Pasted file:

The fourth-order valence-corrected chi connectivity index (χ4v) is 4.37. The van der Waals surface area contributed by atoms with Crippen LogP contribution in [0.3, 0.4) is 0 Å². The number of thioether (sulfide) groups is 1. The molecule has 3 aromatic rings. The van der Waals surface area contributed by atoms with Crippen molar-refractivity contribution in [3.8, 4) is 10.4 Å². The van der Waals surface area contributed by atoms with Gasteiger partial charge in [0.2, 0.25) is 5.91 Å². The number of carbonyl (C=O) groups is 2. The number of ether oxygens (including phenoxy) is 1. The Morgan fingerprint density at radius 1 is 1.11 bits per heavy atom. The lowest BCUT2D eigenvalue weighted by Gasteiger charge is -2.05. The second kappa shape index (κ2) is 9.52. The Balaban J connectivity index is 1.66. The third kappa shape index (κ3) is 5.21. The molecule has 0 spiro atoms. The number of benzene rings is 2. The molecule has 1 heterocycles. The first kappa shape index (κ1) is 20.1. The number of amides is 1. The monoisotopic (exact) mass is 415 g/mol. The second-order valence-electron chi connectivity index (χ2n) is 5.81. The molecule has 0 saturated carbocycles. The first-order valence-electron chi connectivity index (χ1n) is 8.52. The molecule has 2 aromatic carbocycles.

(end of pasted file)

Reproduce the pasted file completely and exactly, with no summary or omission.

The fourth-order valence-corrected chi connectivity index (χ4v) is 4.37. The van der Waals surface area contributed by atoms with Crippen LogP contribution in [0.3, 0.4) is 0 Å². The number of thioether (sulfide) groups is 1. The molecule has 3 aromatic rings. The van der Waals surface area contributed by atoms with Crippen molar-refractivity contribution in [3.8, 4) is 10.4 Å². The van der Waals surface area contributed by atoms with Gasteiger partial charge in [0.2, 0.25) is 5.91 Å². The number of carbonyl (C=O) groups is 2. The number of ether oxygens (including phenoxy) is 1. The Morgan fingerprint density at radius 1 is 1.11 bits per heavy atom. The lowest BCUT2D eigenvalue weighted by Gasteiger charge is -2.05. The second kappa shape index (κ2) is 9.52. The Balaban J connectivity index is 1.66. The third kappa shape index (κ3) is 5.21. The molecule has 0 spiro atoms. The number of benzene rings is 2. The molecule has 1 heterocycles. The first kappa shape index (κ1) is 20.1. The number of amides is 1. The monoisotopic (exact) mass is 415 g/mol. The second-order valence-electron chi connectivity index (χ2n) is 5.81. The molecule has 0 saturated carbocycles. The first-order valence-electron chi connectivity index (χ1n) is 8.52. The molecule has 2 aromatic carbocycles.